When we entered the conference room with the business analyst my manager started to tell him exactly what he wanted and how he wanted the application to work, look and feel.  The BA was furiously writing and listening.  After my manager finished speaking the BA chimed in and said “I know you mentioned you wanted the application to look like this and do exactly that, but it’s fairly complex to do that.”  The BA provided an alternative that would be easier (and cheaper) to build but would automate the whole routing piece.  I loved watching the BA and listening to him.  I knew right away I could learn a lot from him.  I watched and listened as to how he phrased questions how he provided alternative solutions without making the requester feel like their idea was a bad one.  I was very impressed.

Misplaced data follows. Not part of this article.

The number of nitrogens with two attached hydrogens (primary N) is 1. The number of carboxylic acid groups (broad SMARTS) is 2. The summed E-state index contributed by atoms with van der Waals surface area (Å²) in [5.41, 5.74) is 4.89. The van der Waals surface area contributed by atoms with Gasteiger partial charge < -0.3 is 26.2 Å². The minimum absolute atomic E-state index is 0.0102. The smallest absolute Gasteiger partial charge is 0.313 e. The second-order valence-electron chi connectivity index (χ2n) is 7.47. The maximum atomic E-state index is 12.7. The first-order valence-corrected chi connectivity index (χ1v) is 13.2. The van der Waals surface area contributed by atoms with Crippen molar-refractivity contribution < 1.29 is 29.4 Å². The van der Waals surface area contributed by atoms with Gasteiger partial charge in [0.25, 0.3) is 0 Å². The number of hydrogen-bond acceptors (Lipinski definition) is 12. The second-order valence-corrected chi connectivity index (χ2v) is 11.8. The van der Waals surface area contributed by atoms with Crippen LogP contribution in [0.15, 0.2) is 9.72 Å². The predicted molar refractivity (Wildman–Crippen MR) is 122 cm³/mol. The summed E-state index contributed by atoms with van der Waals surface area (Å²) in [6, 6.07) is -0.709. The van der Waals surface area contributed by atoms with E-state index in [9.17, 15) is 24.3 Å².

After witnessing the BA on this project I started to adopt some of the things he was doing.  I was trying to ask more questions so I could provide better solutions to our end users.  The first time I tried out my new BA chops was when our Sales Director approached me and asked me to add 15 new fields to the Account to track some billing and invoicing information.  From working with our finance department I knew that customers could have different kinds of invoices, one for installs and one for recurring service.  Also, there may be separate invoice if the customer asked us to do something special on their scheduled service visit.  I told the Sales Director to give me a few hours and I would come back with something to show him.  I built out a custom object called ‘Invoices’ added some of the fields he mentioned to me in our earlier conversation as well as a few others that I knew maybe important.  I loaded data for a few of our top accounts so he could see conceptually what it would look like.